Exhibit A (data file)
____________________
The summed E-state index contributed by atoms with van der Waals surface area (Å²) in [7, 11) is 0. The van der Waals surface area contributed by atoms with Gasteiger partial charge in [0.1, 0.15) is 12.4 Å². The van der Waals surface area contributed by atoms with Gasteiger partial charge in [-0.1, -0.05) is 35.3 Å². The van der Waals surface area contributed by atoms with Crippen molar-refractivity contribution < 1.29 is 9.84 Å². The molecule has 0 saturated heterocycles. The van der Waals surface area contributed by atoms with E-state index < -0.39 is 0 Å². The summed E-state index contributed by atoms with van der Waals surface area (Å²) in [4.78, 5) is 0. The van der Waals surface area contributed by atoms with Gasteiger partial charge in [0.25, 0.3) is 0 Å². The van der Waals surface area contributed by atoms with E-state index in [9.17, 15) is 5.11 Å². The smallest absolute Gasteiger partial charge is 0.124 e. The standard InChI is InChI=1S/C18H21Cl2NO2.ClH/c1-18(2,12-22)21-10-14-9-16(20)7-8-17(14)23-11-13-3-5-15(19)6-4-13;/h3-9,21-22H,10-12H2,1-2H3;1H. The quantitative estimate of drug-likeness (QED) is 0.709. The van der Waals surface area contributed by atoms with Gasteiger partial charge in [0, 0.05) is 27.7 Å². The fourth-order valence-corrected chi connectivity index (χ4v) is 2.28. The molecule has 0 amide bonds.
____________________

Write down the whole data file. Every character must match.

The summed E-state index contributed by atoms with van der Waals surface area (Å²) in [7, 11) is 0. The van der Waals surface area contributed by atoms with Gasteiger partial charge in [0.1, 0.15) is 12.4 Å². The van der Waals surface area contributed by atoms with Gasteiger partial charge in [-0.1, -0.05) is 35.3 Å². The van der Waals surface area contributed by atoms with Crippen molar-refractivity contribution < 1.29 is 9.84 Å². The molecule has 0 saturated heterocycles. The van der Waals surface area contributed by atoms with E-state index < -0.39 is 0 Å². The summed E-state index contributed by atoms with van der Waals surface area (Å²) in [4.78, 5) is 0. The van der Waals surface area contributed by atoms with Gasteiger partial charge in [0.25, 0.3) is 0 Å². The van der Waals surface area contributed by atoms with E-state index in [9.17, 15) is 5.11 Å². The smallest absolute Gasteiger partial charge is 0.124 e. The standard InChI is InChI=1S/C18H21Cl2NO2.ClH/c1-18(2,12-22)21-10-14-9-16(20)7-8-17(14)23-11-13-3-5-15(19)6-4-13;/h3-9,21-22H,10-12H2,1-2H3;1H. The quantitative estimate of drug-likeness (QED) is 0.709. The van der Waals surface area contributed by atoms with Gasteiger partial charge in [0, 0.05) is 27.7 Å². The fourth-order valence-corrected chi connectivity index (χ4v) is 2.28. The molecule has 0 amide bonds.